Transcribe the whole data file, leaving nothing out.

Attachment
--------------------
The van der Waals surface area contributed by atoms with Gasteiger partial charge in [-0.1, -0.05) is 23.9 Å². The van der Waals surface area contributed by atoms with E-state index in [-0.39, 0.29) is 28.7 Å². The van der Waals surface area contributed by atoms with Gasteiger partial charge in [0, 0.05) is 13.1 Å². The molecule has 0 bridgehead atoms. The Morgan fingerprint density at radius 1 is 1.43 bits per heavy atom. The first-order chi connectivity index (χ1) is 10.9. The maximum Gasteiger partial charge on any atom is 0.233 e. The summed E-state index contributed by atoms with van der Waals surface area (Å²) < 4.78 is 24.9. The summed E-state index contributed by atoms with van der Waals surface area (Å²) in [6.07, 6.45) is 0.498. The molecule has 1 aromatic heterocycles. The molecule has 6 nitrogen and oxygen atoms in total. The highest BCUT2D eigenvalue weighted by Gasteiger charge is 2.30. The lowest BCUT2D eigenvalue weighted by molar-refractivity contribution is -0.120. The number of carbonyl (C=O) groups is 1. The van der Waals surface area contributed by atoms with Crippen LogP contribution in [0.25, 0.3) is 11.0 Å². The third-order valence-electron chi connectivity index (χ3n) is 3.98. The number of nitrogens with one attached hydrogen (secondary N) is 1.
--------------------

The van der Waals surface area contributed by atoms with Gasteiger partial charge in [-0.1, -0.05) is 23.9 Å². The van der Waals surface area contributed by atoms with E-state index in [-0.39, 0.29) is 28.7 Å². The van der Waals surface area contributed by atoms with Gasteiger partial charge in [0, 0.05) is 13.1 Å². The molecule has 0 bridgehead atoms. The Morgan fingerprint density at radius 1 is 1.43 bits per heavy atom. The first-order chi connectivity index (χ1) is 10.9. The maximum Gasteiger partial charge on any atom is 0.233 e. The summed E-state index contributed by atoms with van der Waals surface area (Å²) < 4.78 is 24.9. The summed E-state index contributed by atoms with van der Waals surface area (Å²) in [6.07, 6.45) is 0.498. The molecule has 1 aromatic heterocycles. The molecule has 6 nitrogen and oxygen atoms in total. The highest BCUT2D eigenvalue weighted by Gasteiger charge is 2.30. The lowest BCUT2D eigenvalue weighted by molar-refractivity contribution is -0.120. The number of carbonyl (C=O) groups is 1. The van der Waals surface area contributed by atoms with Crippen LogP contribution in [0.25, 0.3) is 11.0 Å². The third-order valence-electron chi connectivity index (χ3n) is 3.98. The number of nitrogens with one attached hydrogen (secondary N) is 1.